Money

Pricing the key for sellers

Paul Clitheroe.
Paul Clitheroe.

WE'RE heading into spring - the peak season for buying and selling homes, and the latest price figures suggest that at present, buyers hold the trump card. Prices are flat or falling, and in this sort of environment, it's critical for vendors to set a realistic asking price.

According to research group RP Data, on average, property values across Australia's capital cities dropped by 0.6% in July. There were a few exceptions - prices were stable in Sydney (up just 0.1%), Darwin rose 0.6% and Canberra prices bucked the national trend climbing 1.9%.

Melbourne however has the unenviable distinction of recording the greatest property price falls of any state capital, down 1.4% for July.

Over the first seven months of the year, prices fell by a total of 3.4% nationally. Some market segments fared better than others. Prestige suburbs were worst hit, with prices dropping 6.2% to the end of July. Mid-price suburbs fell by 2.3% over the period, and cheaper locations came off comparatively lightly, with price falls averaging 2.1%.

Clearly it's a tough market for vendors. And it's not just that prices are falling - it's also taking longer to find a buyer. The average time taken to sell a home is currently around 55 days compared to 45 days at this time last year.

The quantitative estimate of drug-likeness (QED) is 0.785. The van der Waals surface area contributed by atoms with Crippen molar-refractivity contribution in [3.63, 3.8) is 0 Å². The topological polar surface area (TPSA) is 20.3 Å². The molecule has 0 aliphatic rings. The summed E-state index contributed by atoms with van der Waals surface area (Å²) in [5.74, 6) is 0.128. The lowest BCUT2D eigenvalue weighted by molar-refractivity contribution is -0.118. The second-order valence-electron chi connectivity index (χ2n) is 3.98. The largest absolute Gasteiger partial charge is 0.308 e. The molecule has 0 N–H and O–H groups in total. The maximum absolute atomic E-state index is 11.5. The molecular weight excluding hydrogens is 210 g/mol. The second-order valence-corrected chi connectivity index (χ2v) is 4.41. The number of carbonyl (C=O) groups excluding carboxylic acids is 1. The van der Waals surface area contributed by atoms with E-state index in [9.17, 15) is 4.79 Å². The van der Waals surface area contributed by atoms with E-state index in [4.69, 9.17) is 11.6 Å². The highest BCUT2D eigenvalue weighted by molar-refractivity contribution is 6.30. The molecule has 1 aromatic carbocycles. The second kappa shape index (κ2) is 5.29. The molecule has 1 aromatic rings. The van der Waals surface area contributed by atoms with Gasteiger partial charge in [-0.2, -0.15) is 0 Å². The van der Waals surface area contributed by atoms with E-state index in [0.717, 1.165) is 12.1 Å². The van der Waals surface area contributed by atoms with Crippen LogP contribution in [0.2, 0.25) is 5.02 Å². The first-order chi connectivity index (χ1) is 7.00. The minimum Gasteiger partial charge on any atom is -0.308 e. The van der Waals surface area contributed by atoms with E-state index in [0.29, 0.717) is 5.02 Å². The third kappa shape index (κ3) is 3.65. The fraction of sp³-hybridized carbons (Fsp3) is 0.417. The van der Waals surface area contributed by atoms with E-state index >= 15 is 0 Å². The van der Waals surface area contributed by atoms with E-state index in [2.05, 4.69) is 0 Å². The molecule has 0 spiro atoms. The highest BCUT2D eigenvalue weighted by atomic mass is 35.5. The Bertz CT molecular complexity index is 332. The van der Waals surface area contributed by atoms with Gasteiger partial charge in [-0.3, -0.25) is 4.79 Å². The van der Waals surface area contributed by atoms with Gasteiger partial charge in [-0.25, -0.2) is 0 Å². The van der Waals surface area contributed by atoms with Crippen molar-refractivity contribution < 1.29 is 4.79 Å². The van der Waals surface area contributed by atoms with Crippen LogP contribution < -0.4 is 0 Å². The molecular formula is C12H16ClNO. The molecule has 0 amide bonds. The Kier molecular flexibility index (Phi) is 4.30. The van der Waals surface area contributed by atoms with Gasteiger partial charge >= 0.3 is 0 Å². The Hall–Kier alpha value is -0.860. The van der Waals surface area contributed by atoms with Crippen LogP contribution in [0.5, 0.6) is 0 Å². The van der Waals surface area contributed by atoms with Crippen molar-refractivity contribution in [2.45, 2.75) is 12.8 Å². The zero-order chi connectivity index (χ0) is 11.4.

If you're selling at auction be especially careful when you set the reserve price. Auction clearance rates nationwide are about 50% at present, and having an inflated reserve is a very likely way to see your home passed in.

If you're selling by private treaty, be prepared to negotiate. It's a bitter pill to swallow, but according to RP Data, buyers are asking for, and getting, an average price discount of 7.2% right now.

Part of the challenge in setting an achievable price is that we tend to think our property is worth more than anyone else does. That's because our homes are special to us. However when you're selling, try not to let your sentiments inflate your expectations of what your home will sell for. If a climate of falling prices it can be better to secure a prompt sale rather than hold out for more money only to find market values have dropped further.

Hiring a real estate with strong local experience and proven sales record can make lots of sense in this market, and minimise the period during which your home is for sale.

Ask a number of agents for a market appraisal, in particular approach the agents who are actually making sales. Sold signs and doing some homework on the internet will indicate their strike rate. Appraisals are free and agents should be more than willing to provide them.

Don't automatically go with the agent giving your home the highest price appraisal. Some agents may deliberately inflate appraisals to win listings. Compare the values you've been told with prices being asked for comparable houses or units listed for sale, and most importantly compare the appraisals against the selling prices that comparable homes in the area have actually achieved.

Where possible, negotiate on key costs associated with the sale of your home including the agent's commission. It means more money will go towards the purchase of your next home.